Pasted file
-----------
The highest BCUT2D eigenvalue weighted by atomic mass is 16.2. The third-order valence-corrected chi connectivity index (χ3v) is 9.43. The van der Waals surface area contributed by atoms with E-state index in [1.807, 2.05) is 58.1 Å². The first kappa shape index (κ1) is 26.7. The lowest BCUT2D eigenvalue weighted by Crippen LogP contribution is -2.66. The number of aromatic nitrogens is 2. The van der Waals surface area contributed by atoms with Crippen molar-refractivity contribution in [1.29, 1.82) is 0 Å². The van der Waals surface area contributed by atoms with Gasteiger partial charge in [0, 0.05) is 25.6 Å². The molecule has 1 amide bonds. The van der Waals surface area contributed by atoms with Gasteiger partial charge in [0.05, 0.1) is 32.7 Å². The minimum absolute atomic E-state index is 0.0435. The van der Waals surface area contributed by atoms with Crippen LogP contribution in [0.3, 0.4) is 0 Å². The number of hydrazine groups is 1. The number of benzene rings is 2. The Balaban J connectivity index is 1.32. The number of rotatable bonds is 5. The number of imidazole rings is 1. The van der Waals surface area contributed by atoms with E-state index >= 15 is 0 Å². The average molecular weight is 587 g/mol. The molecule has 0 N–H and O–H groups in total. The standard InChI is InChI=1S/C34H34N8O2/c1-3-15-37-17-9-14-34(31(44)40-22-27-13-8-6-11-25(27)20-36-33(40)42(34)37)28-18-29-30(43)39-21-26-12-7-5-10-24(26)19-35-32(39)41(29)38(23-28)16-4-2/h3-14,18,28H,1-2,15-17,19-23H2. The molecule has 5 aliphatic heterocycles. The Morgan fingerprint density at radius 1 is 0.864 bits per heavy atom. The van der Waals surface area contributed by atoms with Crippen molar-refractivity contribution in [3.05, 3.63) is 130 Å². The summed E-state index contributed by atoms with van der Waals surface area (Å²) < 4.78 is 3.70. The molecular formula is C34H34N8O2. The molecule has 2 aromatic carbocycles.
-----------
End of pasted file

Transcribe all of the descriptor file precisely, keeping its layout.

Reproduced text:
The highest BCUT2D eigenvalue weighted by atomic mass is 16.2. The third-order valence-corrected chi connectivity index (χ3v) is 9.43. The van der Waals surface area contributed by atoms with E-state index in [1.807, 2.05) is 58.1 Å². The first kappa shape index (κ1) is 26.7. The lowest BCUT2D eigenvalue weighted by Crippen LogP contribution is -2.66. The number of aromatic nitrogens is 2. The van der Waals surface area contributed by atoms with Crippen molar-refractivity contribution in [1.29, 1.82) is 0 Å². The van der Waals surface area contributed by atoms with Gasteiger partial charge in [0, 0.05) is 25.6 Å². The molecule has 1 amide bonds. The van der Waals surface area contributed by atoms with Gasteiger partial charge in [0.05, 0.1) is 32.7 Å². The minimum absolute atomic E-state index is 0.0435. The van der Waals surface area contributed by atoms with Crippen LogP contribution in [0.3, 0.4) is 0 Å². The number of hydrazine groups is 1. The number of benzene rings is 2. The Balaban J connectivity index is 1.32. The number of rotatable bonds is 5. The number of imidazole rings is 1. The van der Waals surface area contributed by atoms with E-state index >= 15 is 0 Å². The average molecular weight is 587 g/mol. The molecule has 0 N–H and O–H groups in total. The standard InChI is InChI=1S/C34H34N8O2/c1-3-15-37-17-9-14-34(31(44)40-22-27-13-8-6-11-25(27)20-36-33(40)42(34)37)28-18-29-30(43)39-21-26-12-7-5-10-24(26)19-35-32(39)41(29)38(23-28)16-4-2/h3-14,18,28H,1-2,15-17,19-23H2. The molecule has 5 aliphatic heterocycles. The Morgan fingerprint density at radius 1 is 0.864 bits per heavy atom. The van der Waals surface area contributed by atoms with Crippen molar-refractivity contribution in [3.05, 3.63) is 130 Å². The summed E-state index contributed by atoms with van der Waals surface area (Å²) < 4.78 is 3.70. The molecular formula is C34H34N8O2. The molecule has 2 aromatic carbocycles.